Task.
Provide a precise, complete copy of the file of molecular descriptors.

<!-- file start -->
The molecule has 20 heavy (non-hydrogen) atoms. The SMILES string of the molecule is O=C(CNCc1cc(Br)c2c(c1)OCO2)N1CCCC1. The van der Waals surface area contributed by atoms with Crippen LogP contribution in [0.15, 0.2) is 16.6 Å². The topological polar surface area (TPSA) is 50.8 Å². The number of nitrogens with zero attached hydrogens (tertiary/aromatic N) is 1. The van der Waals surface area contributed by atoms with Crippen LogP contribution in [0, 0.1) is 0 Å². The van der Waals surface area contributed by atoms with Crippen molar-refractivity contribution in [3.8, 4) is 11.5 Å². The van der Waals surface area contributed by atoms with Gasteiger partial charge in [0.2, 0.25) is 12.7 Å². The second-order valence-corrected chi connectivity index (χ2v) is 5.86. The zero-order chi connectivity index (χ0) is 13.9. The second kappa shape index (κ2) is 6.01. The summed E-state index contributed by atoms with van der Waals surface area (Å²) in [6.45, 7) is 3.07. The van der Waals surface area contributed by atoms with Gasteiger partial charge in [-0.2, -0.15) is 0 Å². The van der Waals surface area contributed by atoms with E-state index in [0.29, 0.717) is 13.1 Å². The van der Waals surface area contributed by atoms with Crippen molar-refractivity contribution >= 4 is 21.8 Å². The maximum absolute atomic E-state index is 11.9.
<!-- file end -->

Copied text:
The molecule has 20 heavy (non-hydrogen) atoms. The SMILES string of the molecule is O=C(CNCc1cc(Br)c2c(c1)OCO2)N1CCCC1. The van der Waals surface area contributed by atoms with Crippen LogP contribution in [0.15, 0.2) is 16.6 Å². The topological polar surface area (TPSA) is 50.8 Å². The number of nitrogens with zero attached hydrogens (tertiary/aromatic N) is 1. The van der Waals surface area contributed by atoms with Crippen LogP contribution in [0, 0.1) is 0 Å². The van der Waals surface area contributed by atoms with Crippen molar-refractivity contribution in [3.8, 4) is 11.5 Å². The van der Waals surface area contributed by atoms with Gasteiger partial charge in [0.2, 0.25) is 12.7 Å². The second-order valence-corrected chi connectivity index (χ2v) is 5.86. The zero-order chi connectivity index (χ0) is 13.9. The second kappa shape index (κ2) is 6.01. The summed E-state index contributed by atoms with van der Waals surface area (Å²) in [6.45, 7) is 3.07. The van der Waals surface area contributed by atoms with Gasteiger partial charge in [-0.2, -0.15) is 0 Å². The van der Waals surface area contributed by atoms with E-state index in [0.29, 0.717) is 13.1 Å². The van der Waals surface area contributed by atoms with Crippen molar-refractivity contribution >= 4 is 21.8 Å². The maximum absolute atomic E-state index is 11.9.